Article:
When it comes to saws, people are either in the western-saw camp, or the Japanese saw camp. But those are not the only two “families” of saw. The saws that are so prevalent in the west, originated in the UK, and would be better classified as British-style saws. The eastern saws are dominated by the saws of Japan. Western saws cut on the push-stroke, Japanese saws on the pull-stroke. But a third style evolved in Europe – something we call the frame saw. Tour any folk museum in Europe and you will see frame saws. They are the descendants of the pit-saws historically used to break down logs.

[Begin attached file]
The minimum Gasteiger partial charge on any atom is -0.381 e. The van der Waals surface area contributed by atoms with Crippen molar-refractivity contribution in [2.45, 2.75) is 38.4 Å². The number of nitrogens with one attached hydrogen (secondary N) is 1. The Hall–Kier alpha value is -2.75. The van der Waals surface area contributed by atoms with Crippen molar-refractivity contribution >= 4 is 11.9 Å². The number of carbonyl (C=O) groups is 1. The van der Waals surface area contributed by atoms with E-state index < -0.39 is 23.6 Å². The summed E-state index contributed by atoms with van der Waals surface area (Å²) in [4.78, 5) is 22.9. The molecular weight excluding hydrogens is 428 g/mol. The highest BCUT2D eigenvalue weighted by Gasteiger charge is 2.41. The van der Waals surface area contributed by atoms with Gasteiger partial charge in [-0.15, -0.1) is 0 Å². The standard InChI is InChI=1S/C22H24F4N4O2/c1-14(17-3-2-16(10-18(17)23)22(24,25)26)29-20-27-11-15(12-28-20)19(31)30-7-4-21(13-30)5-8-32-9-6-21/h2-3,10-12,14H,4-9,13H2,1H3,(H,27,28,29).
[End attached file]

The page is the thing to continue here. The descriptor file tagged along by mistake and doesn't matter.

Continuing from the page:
The British use a smaller related saw commonly known as a bow saw, which is used to cut curves. As with many woodworking tools, there were once a multitude of manufacturers in Europe. Now, there are still two German manufacturers: Ulmia, and ECE. These saws have many benefits, not least of which, the blades can be interchanged to allow for different blade widths, and easily replaced. Tension can also be adjusted. They can be used for ripping, crosscutting , cutting curves, and even resawing.
Quite a few people are making the Roubo frame saw, which is a massive frame saw often used for re-sawing. But whilst there are a number of toolmakers making Western style handsaws, there seem to be none making continental style frame saws.